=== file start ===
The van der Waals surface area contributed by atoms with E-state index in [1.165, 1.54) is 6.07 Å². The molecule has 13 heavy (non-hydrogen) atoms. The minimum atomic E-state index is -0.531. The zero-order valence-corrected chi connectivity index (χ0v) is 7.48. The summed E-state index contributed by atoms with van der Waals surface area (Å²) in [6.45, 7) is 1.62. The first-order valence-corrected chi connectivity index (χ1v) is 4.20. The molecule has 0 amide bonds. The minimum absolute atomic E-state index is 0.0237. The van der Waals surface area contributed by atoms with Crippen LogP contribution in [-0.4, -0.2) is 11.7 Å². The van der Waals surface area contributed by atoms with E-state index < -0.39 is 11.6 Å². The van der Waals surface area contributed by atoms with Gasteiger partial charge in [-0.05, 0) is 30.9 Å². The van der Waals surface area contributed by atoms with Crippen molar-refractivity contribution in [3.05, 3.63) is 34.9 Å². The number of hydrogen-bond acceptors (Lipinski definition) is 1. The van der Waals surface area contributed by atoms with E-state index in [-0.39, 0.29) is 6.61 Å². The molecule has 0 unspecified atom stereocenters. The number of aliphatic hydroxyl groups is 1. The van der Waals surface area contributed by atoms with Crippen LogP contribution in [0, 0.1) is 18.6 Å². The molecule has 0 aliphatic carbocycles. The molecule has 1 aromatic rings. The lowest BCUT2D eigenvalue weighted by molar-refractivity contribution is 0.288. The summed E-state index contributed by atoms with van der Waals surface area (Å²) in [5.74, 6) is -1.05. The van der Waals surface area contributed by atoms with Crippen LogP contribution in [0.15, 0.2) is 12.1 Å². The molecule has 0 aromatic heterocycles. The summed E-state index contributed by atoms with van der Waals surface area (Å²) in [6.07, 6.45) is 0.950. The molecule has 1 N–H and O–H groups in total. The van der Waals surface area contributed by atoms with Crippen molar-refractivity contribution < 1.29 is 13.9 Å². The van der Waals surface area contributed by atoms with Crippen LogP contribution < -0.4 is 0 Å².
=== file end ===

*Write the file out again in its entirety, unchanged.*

The van der Waals surface area contributed by atoms with E-state index in [1.165, 1.54) is 6.07 Å². The molecule has 13 heavy (non-hydrogen) atoms. The minimum atomic E-state index is -0.531. The zero-order valence-corrected chi connectivity index (χ0v) is 7.48. The summed E-state index contributed by atoms with van der Waals surface area (Å²) in [6.45, 7) is 1.62. The first-order valence-corrected chi connectivity index (χ1v) is 4.20. The molecule has 0 amide bonds. The minimum absolute atomic E-state index is 0.0237. The van der Waals surface area contributed by atoms with Crippen LogP contribution in [-0.4, -0.2) is 11.7 Å². The van der Waals surface area contributed by atoms with E-state index < -0.39 is 11.6 Å². The van der Waals surface area contributed by atoms with Gasteiger partial charge in [-0.05, 0) is 30.9 Å². The van der Waals surface area contributed by atoms with Crippen molar-refractivity contribution in [3.05, 3.63) is 34.9 Å². The number of hydrogen-bond acceptors (Lipinski definition) is 1. The van der Waals surface area contributed by atoms with E-state index in [-0.39, 0.29) is 6.61 Å². The molecule has 0 unspecified atom stereocenters. The number of aliphatic hydroxyl groups is 1. The van der Waals surface area contributed by atoms with Crippen LogP contribution in [0, 0.1) is 18.6 Å². The molecule has 0 aliphatic carbocycles. The molecule has 1 aromatic rings. The lowest BCUT2D eigenvalue weighted by molar-refractivity contribution is 0.288. The summed E-state index contributed by atoms with van der Waals surface area (Å²) in [5.74, 6) is -1.05. The van der Waals surface area contributed by atoms with Crippen LogP contribution in [0.15, 0.2) is 12.1 Å². The molecule has 0 aromatic heterocycles. The summed E-state index contributed by atoms with van der Waals surface area (Å²) in [6.07, 6.45) is 0.950. The molecule has 1 N–H and O–H groups in total. The van der Waals surface area contributed by atoms with Crippen molar-refractivity contribution < 1.29 is 13.9 Å². The van der Waals surface area contributed by atoms with Crippen LogP contribution < -0.4 is 0 Å².